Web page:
The orca (Orcinus orca), also known as the killer whale or Galapagos killer whale, also less commonly known as ‘Blackfish’ or ‘Seawolf’, is a member of the infraorder Cetacea and is the largest member of the dolphin family (Delphinidae). It has a black and white patterned body and has been made famous by films such as Free Willy and Blackfish. These animals can be found all over the world and are only absent from the Baltic and Black seas, and some areas of the Arctic Ocean.
Orcas are a popular animal and attraction at marine theme parks, and, while wild orcas have never been known to attack humans, there have been incidents of captive orcas attacking and killing trainers at these parks. This has lead to a worldwide discussion on the ethics of keeping these large animals in captivity, particularly for entertainment purposes instead of conservation purposes.
Orcas are fascinating creatures, but unfortunately there is worry about their conservation status. Let’s explore more about the orca below and see what there is to learn.
An Introduction To The Orca Killer Whale
The Orca killer whale is found in all the worlds oceans, from the very cold Arctic and Antarctic regions to warm, tropical seas to the tropical cold seas of the Galapagos Islands.
Orcas come to the Galapagos archipelago in hunting rides and often you will find them near by places where there are sea lions. Orcas have been seen hunting dolphins and even Bryde’s whales. Orcas travel in familiar groups or pods, where a dominant male is the leader of the pod, accompany by two to four females and a young Orca or two.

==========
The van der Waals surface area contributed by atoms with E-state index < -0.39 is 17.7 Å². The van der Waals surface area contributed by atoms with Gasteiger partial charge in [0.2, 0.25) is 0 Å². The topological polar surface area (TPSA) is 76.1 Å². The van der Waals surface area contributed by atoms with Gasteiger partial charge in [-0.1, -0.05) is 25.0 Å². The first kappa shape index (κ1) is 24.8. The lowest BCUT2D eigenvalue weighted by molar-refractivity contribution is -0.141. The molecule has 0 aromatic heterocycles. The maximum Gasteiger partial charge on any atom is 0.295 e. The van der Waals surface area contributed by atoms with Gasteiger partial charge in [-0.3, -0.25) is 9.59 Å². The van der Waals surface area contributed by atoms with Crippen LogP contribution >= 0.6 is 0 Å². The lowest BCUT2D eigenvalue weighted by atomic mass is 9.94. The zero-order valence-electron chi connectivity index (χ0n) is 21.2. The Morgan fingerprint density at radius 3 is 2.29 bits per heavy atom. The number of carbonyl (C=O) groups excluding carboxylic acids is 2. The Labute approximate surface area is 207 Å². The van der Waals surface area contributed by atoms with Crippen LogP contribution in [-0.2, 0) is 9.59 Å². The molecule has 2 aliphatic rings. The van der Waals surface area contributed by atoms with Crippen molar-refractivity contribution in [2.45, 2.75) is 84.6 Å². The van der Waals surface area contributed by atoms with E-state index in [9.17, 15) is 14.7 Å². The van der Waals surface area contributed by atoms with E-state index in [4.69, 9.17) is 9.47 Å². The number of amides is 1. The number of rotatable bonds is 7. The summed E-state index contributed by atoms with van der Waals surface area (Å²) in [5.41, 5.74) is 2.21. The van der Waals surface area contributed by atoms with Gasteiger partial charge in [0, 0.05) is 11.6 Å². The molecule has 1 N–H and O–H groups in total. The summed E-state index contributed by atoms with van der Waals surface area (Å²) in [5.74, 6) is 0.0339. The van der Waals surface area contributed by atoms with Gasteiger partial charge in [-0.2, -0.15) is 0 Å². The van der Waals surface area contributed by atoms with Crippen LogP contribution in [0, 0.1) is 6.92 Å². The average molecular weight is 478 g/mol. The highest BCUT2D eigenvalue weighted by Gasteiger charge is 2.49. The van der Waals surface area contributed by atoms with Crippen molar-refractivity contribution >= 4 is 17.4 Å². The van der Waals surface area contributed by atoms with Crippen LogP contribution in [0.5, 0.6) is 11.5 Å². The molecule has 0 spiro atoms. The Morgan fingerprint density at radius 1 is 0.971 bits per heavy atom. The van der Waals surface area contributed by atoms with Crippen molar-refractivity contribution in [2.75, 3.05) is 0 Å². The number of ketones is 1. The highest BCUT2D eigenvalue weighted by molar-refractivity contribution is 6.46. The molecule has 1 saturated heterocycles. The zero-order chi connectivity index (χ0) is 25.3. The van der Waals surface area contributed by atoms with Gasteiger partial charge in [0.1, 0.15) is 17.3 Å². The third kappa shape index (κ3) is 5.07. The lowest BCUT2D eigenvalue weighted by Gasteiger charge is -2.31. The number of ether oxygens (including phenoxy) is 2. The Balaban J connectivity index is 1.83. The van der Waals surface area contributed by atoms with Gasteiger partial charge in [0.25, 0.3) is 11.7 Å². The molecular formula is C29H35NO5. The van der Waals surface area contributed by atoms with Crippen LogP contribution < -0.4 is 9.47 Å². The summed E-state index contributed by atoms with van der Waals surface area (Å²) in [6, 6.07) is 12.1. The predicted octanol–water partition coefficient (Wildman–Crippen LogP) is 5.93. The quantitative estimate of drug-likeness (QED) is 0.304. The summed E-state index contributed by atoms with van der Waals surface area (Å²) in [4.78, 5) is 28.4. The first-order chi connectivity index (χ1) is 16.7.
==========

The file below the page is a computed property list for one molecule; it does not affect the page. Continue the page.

Orcas are versatile and opportunistic predators. Some populations feed mainly on fish, others hunt marine mammals, including sea lions, seals and even large whales. There are up to five distinct Orca types, some of which may be separate subspecies or even species.
Orcas are highly social. Some populations are composed of matrilineal family groups (a system in which one belongs to ones mother’s lineage) which are the most stable of any animal species. The sophisticated social behaviour, hunting techniques and vocal behaviour of Orcas have been described as manifestations of culture.
The orca is one of 35 species in the oceanic dolphin family, which first appeared about 11 million years ago. The genus name Orcinus means “of the kingdom of the dead”, or “belonging to Orcus”, but the term “killer whale” is also used just as much as “orca”. Because the orca is part of the family Delphinidae, it is more closely related to other oceanic dolphins than to other whales.
Characteristics Of The Galapagos Killer Whale